Rachel Hage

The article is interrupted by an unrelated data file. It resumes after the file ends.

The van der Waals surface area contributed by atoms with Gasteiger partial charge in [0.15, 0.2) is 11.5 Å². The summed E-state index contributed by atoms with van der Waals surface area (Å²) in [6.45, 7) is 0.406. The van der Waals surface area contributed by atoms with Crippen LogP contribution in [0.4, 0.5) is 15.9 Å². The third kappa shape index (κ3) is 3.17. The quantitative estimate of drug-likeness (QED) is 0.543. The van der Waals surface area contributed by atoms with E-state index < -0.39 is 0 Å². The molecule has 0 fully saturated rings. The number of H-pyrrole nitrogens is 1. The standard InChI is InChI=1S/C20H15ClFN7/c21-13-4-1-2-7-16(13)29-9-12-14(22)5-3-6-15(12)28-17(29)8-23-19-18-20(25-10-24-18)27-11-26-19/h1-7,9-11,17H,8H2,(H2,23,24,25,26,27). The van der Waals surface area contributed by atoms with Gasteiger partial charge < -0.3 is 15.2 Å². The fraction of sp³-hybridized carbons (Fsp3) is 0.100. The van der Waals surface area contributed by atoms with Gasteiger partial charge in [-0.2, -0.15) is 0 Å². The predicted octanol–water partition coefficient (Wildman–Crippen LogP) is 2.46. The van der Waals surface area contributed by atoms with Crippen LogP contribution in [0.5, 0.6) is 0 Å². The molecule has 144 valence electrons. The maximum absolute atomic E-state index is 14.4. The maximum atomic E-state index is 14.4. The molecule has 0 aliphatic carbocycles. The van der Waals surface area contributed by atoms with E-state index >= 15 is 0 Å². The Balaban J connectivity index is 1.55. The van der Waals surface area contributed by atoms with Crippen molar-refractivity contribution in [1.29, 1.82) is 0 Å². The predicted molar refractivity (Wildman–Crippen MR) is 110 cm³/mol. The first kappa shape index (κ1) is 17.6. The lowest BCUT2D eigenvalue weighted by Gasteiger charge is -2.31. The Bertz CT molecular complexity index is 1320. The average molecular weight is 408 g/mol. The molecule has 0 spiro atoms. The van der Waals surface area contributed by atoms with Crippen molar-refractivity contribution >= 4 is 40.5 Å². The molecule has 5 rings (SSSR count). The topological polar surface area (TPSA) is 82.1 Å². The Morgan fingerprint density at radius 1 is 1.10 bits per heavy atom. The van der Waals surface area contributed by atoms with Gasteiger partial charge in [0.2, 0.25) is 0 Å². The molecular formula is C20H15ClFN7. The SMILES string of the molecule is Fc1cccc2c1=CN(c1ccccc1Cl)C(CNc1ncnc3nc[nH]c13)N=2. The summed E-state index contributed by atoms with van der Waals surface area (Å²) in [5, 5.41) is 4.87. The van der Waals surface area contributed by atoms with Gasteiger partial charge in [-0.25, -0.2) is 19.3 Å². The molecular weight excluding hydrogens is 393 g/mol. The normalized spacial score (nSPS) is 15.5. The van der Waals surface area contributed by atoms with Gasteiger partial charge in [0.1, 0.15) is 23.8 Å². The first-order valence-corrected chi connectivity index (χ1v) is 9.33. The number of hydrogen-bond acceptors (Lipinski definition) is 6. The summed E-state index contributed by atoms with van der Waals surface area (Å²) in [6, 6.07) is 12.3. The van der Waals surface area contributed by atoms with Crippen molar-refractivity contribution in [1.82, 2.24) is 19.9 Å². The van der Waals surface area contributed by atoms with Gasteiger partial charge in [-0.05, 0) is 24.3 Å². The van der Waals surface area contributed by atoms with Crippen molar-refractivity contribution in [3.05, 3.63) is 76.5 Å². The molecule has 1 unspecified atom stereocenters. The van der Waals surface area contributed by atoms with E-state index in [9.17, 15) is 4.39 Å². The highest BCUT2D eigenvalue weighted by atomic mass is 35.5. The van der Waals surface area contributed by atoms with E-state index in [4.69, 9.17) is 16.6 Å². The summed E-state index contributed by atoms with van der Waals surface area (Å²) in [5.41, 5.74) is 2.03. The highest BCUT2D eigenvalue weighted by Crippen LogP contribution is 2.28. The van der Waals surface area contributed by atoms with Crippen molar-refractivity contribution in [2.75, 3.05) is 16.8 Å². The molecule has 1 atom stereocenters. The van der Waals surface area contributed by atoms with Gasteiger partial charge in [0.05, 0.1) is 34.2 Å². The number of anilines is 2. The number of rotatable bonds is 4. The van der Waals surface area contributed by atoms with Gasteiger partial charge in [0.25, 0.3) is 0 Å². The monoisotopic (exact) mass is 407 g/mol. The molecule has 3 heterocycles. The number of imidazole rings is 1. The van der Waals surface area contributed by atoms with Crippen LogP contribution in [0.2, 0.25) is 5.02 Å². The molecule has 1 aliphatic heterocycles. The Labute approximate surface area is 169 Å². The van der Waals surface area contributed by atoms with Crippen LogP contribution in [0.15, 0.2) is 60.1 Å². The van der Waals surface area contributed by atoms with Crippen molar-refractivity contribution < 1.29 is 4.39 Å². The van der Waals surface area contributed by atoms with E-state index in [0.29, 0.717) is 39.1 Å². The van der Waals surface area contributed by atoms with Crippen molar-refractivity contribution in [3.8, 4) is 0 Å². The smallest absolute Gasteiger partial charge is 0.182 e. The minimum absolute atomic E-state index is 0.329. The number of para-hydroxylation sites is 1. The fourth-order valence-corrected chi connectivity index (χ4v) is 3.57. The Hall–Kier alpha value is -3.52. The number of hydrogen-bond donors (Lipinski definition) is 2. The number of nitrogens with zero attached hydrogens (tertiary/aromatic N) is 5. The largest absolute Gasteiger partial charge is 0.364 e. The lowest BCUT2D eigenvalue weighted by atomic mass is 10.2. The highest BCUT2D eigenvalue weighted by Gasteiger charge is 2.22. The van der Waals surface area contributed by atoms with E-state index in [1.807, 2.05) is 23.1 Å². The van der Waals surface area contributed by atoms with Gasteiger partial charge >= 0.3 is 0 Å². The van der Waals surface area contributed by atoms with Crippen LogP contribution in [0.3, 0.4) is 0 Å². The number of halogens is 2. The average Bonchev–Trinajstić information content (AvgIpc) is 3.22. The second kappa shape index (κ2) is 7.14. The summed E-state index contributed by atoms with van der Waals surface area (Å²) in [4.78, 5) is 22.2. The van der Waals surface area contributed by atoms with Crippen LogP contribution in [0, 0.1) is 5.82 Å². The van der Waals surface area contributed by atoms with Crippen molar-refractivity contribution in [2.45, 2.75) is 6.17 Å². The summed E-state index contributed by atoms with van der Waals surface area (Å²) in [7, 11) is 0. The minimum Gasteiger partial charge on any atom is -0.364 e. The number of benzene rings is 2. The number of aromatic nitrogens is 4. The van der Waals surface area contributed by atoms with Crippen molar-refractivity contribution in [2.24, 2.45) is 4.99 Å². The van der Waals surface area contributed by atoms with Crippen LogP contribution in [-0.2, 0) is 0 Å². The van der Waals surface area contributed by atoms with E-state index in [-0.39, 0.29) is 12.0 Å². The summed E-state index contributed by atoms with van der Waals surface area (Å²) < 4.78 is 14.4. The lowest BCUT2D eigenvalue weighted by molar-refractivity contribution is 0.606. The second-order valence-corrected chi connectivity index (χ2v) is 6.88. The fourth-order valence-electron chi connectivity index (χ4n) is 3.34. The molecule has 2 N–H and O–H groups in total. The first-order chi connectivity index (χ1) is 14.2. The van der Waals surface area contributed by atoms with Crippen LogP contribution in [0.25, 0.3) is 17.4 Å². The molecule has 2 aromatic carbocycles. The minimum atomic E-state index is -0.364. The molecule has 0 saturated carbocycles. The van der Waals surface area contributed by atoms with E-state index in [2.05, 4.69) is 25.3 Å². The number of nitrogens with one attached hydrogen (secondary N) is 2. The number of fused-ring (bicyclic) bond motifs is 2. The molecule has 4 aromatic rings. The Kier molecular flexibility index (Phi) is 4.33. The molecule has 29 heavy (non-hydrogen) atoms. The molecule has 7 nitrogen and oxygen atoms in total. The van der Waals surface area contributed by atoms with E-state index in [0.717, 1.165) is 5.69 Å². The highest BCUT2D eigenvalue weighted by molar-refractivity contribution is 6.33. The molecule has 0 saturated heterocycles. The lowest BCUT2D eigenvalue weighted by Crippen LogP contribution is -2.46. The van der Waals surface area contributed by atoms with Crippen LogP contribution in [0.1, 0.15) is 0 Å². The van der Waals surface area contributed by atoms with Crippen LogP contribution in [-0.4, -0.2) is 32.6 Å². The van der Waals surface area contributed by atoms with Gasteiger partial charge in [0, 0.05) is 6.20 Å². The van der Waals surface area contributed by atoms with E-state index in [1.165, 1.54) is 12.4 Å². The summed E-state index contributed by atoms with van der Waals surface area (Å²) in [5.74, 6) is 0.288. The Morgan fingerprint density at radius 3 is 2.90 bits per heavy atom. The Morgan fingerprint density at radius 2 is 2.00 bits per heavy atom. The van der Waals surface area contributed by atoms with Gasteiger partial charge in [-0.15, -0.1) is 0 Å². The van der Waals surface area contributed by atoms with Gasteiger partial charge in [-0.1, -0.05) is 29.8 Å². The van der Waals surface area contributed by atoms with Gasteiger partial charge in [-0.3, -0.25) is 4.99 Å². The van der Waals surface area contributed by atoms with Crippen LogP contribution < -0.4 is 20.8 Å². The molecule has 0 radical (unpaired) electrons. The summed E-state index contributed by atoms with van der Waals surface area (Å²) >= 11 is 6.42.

The conflict in Yemen wages on, and many states, including Saudi Arabia and the United States, have been complicit in human rights violations. The United States’ current and past administrations have continued to sell arms to Saudi Arabia despite multiple international organizations’ documenting the state’s human rights violations. This Article argues that, despite the lack of transparency regarding how much support the United States is lending to Saudi Arabia arms being used in Yemen, the United States may be held responsible for human rights violations in Yemen. The Arms Export Control Act (AECA) provides the U.S. President with the authority and responsibility for the exportation of defense articles and services. Under the AECA, specifically 22 U.S.C. § 2785, the United States fails to comply with arms sales requirements by not sufficiently performing end-use monitoring, failing to ensure arms sold to Saudi Arabia are used for their intended purpose, and breaking international law as cited under the Foreign Assistance Act of 1961.